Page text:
The Little Rock Nine: How Far Has the Country Come?

On September 25, 1957, federal troops escorted black students into Central High School in the Arkansas capital. But school integration remains an unfinished task.

A memorial to the Little Rock Nine at Central High (Steve Snodgrass/Flickr)

Black children went to school with white children. This was in 1957, in Arkansas, in America; this was significant.

Three years after the Supreme Court overturned its doctrine of “separate but equal,” Central High School in Little Rock became one of the first practical tests of the principles enshrined in Brown v. Board of Education. Nine black students showed up for the first day of class, only to be turned away by the Arkansas National Guard, operating under Governor Orval Faubus’s orders to “preserve the peace.” Over the next weeks, a constitutional crisis unfurled: Could a governor defy the federal courts?

Eventually, under pressure from President Eisenhower, Faubus backed down, the newly federalized National Guard was withdrawn, and the students again tried to attend Central High on September 23. "The niggers won't get in," said the angry mob—and the "Little Rock Nine" were forced to leave school at noon. It was only on September 25, under the protection of federal troops, that these children were able to complete a full day of classes, thus becoming standard bearers for a civil-rights movement that would change the nation.

Just how much change school integration effected has been a much-debated topic in The Atlantic over the last 57 years. Here is a selection of our writing on race and education, from Brown to affirmative action to today's new forms of segregation.

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In 1954, Harvard Law School Professor Arthur E. Sutherland wrote an article indicating the level of optimism many Americans felt after the Court struck down school segregation:

One should never forget the immense moral pressure of such a great judgment as that just announced, and its capacity to persuade men of good will who have been doubting and hesitating. No state in the Union is populated by a separate species of cruel and brutal white men, seeking by cynical devices or by sheer defiance to escape the performance of constitutional duties. One has only to travel in the present South to realize the contrary—to be convinced of the rapid increase of humanitarianism, of cultivation, of kindness, of comfort, of all the good things that go to make up a great civilization.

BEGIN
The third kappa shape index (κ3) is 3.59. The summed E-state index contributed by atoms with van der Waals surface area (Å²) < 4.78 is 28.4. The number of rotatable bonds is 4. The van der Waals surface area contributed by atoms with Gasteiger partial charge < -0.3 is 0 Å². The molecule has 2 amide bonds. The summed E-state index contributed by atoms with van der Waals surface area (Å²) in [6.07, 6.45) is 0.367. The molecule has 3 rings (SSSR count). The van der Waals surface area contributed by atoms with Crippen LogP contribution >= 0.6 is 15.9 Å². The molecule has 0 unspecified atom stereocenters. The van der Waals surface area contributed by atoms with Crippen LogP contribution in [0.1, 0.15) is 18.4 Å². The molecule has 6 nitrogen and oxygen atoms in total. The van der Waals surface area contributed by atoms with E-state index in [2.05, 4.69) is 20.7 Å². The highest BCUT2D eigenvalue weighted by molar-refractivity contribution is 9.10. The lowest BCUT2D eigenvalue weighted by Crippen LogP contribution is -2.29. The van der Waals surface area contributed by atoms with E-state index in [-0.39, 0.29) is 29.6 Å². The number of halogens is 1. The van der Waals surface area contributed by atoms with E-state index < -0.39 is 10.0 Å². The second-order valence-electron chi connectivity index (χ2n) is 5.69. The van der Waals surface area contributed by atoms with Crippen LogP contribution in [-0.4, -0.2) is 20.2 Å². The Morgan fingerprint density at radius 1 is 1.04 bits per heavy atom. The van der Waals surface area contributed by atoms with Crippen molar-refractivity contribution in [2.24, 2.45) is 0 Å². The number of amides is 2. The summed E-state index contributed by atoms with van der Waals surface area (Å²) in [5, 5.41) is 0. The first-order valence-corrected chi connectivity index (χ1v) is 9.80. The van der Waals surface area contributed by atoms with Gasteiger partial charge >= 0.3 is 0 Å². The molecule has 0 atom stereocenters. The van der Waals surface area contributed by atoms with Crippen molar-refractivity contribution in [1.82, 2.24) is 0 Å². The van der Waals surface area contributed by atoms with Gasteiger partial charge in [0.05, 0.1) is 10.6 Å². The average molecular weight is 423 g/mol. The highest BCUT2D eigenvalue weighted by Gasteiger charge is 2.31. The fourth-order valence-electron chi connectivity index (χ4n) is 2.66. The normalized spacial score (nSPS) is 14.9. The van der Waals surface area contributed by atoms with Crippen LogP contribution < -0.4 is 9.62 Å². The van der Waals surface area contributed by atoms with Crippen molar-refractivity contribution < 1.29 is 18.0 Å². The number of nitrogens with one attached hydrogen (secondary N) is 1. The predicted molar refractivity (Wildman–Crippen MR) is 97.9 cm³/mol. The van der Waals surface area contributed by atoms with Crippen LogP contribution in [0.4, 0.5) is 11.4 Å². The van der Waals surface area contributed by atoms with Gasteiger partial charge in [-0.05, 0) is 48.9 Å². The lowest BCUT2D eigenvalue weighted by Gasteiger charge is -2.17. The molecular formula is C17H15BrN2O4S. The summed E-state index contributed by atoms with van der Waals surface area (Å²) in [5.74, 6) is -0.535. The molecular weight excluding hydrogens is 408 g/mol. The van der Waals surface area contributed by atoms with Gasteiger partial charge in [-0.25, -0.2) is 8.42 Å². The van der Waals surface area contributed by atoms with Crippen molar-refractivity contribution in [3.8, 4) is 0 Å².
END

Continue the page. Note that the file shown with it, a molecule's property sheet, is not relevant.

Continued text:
The Brown decision was, of course, a hugely significant moment in America's march toward justice. But in December 1957, after Little Rock, The Atlantic reported that integration was not going to be as smooth as Sutherland and others had hoped:

What hope there is in the Little Rock affair is the President's decision to use troops may convince Southern die-hards that they cannot take a lawless route to defeat the Supreme Court's ruling.

Troops from the 101st Airborne Division escort black students into Central High. (AP)

Six years later, Benjamin E. Mays, the African-American president of Morehouse college, argued that the racial situation in the South had not in fact grown worse since the Brown ruling, but merely represented a new form of "honest communication." Until the justices weighed in, the discourse had been essentially censored, by both servants who "wanted to hold their jobs" and "Negro leaders" who "courted the favor of the whites." (Sage Stossel recapped these two articles in 1995.)

The May 17, 1954, decision of the United States Supreme Court cleared the air for honesty between the races .... Negroes do not wish to be branded as inferiors by being segregated, and they want to walk the earth as human beings with dignity. We are now beginning to communicate without hypocrisy and without fear.